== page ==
REDISTRICTING plans to be revealed


Saturday, May 5th 2001, 12:00 am
By: News On 6



OKLAHOMA CITY (AP) _ The Oklahoma Legislature is expected this week to unveil its plan for drawing new Senate and House districts. But congressional redistricting likely won't be completed this session, lawmakers say.

The Senate redistricting plan will reflect the population growth of the past 10 years, said Sen. Mike Morgan, chairman of the Senate Redistricting Committee.

Morgan, D-Stillwater, said the Senate plan will not create any new districts or eliminate any existing districts.

Gov. Frank Keating unveiled his redistricting plan earlier this week.

Keating's proposal combines two Democratic House districts in rural western Oklahoma and creates a new district in a rapidly growing area in northeast Oklahoma.

A legislative redistricting subcommittee has voted to eliminate a House district in northwest Oklahoma. The plan also is being revised so incumbent lawmakers won't be thrown into the same district.

Under the state Constitution, the Legislature has authority to draw new boundaries for House and Senate districts but the governor can exercise his veto power if he does not like the plan.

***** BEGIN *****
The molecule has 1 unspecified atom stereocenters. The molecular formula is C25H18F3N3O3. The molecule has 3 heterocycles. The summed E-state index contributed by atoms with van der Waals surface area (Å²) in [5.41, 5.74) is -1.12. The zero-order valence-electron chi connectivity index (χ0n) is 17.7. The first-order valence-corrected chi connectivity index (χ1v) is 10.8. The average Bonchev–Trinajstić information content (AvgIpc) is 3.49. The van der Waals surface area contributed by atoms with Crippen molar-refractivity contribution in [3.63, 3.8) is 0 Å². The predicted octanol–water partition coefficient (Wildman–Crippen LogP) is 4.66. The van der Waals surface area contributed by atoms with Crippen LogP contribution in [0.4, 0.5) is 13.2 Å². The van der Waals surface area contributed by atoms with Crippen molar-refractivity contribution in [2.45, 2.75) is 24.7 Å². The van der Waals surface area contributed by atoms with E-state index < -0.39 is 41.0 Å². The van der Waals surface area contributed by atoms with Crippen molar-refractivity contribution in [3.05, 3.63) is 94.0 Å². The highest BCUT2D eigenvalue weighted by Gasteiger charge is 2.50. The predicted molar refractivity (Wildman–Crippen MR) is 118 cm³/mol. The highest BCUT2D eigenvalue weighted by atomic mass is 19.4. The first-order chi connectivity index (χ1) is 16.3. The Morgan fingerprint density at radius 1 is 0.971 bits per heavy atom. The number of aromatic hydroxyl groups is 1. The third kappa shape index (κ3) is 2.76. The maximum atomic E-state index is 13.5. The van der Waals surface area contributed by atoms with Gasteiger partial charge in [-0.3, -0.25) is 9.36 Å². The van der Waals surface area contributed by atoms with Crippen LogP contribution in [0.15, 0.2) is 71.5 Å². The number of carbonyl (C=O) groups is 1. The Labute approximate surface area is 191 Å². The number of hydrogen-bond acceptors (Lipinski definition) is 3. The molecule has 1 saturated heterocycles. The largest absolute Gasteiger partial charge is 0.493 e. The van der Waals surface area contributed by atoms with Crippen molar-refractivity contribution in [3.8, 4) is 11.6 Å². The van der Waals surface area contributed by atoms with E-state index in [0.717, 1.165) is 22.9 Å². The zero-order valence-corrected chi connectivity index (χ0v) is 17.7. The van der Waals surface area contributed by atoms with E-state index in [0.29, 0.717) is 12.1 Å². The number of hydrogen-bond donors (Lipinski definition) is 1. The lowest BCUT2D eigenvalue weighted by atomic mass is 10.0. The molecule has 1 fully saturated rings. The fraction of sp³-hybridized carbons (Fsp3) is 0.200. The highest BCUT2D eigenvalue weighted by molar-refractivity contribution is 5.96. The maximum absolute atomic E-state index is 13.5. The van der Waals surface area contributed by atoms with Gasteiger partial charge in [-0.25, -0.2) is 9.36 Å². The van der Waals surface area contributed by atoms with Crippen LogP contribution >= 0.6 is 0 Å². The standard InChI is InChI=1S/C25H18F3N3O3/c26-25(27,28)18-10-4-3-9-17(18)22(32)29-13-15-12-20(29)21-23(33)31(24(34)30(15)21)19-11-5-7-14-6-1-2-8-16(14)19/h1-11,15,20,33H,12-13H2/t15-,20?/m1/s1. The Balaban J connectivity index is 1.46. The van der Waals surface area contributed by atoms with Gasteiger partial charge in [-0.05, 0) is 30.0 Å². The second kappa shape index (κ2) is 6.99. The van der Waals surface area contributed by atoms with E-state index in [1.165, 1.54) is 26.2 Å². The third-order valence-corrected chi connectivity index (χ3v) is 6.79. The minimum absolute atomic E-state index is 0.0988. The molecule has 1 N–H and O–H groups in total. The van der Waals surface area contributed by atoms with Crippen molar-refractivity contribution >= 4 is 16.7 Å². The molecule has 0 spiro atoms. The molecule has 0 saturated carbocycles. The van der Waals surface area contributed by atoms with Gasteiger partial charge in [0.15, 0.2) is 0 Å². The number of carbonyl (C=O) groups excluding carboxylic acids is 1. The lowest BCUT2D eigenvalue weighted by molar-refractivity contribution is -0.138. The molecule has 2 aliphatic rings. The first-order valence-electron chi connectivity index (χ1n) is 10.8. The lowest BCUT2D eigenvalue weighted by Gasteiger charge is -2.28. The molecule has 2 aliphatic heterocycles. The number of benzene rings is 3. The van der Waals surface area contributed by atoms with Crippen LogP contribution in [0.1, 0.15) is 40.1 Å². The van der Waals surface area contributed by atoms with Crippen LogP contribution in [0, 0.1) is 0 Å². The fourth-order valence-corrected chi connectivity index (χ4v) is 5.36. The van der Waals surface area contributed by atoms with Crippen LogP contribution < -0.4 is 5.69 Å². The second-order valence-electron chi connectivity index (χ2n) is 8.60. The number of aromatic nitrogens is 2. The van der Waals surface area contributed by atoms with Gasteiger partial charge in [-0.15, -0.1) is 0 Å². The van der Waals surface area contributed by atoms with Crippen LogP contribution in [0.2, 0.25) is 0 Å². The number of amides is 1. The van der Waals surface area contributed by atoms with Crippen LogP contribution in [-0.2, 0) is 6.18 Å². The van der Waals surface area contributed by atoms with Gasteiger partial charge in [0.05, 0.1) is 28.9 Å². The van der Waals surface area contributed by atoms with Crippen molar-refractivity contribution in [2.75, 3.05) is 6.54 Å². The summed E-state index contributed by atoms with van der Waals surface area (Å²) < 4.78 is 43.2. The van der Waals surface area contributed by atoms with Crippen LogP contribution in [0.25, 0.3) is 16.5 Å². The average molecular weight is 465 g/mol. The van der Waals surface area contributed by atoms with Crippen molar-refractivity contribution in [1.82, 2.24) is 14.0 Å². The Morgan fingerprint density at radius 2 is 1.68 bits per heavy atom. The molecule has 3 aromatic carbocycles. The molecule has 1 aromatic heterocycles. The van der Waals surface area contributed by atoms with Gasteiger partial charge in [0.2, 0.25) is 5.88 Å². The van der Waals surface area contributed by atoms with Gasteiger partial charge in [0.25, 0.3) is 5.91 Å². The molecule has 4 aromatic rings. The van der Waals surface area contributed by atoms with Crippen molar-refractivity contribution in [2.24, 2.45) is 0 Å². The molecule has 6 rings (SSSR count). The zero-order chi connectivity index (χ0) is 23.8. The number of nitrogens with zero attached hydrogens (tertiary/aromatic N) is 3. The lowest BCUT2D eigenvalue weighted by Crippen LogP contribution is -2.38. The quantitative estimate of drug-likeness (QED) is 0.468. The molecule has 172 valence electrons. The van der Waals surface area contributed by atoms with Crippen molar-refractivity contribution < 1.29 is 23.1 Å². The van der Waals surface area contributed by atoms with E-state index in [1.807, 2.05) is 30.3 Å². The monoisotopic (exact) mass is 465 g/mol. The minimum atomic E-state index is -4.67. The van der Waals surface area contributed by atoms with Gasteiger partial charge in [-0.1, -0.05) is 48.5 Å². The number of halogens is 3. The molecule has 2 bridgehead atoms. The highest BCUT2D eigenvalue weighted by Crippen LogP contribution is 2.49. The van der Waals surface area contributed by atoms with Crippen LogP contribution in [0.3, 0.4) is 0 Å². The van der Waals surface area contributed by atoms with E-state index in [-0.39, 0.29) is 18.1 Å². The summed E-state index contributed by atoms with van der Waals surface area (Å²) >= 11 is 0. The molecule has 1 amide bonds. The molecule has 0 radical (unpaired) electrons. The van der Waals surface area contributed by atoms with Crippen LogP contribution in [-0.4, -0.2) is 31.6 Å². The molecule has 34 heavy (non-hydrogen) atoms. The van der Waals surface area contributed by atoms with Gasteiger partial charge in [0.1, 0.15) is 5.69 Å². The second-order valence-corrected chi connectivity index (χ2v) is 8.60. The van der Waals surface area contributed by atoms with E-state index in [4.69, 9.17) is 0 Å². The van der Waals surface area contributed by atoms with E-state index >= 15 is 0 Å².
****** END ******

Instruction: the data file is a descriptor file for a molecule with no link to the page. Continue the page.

If an agreement is not reached, the chore goes to a three-member commission consisting of the attorney general, state school superintendent and state treasurer. All are Democrats.

The Legislature is scheduled to adjourn in three weeks, but it appears congressional redistricting won't be completed this session.

``Right now I think the door's not closed, but it's not looking likely,'' said Senate President Pro Tem Stratton Taylor.

Congressional redistricting can be put off until the next legislative session, but it must be completed in time for the 2002 elections.

``We could get it done, but with each passing day the odds are less,'' said Sen. Kevin Easley, chairman of the Senate subcommittee on congressional redistricting.

Legislators have other important issues to decide before adjourning, like creating a budget. Also adding to the problem of congressional redistricting is the loss of a congressional seat.

Lawmakers must carve five congressional districts from the six districts Oklahoma now has.

Easley, D-Broken Arrow, thinks it will be easier to draw five districts than draw the state House and state Senate legislative districts.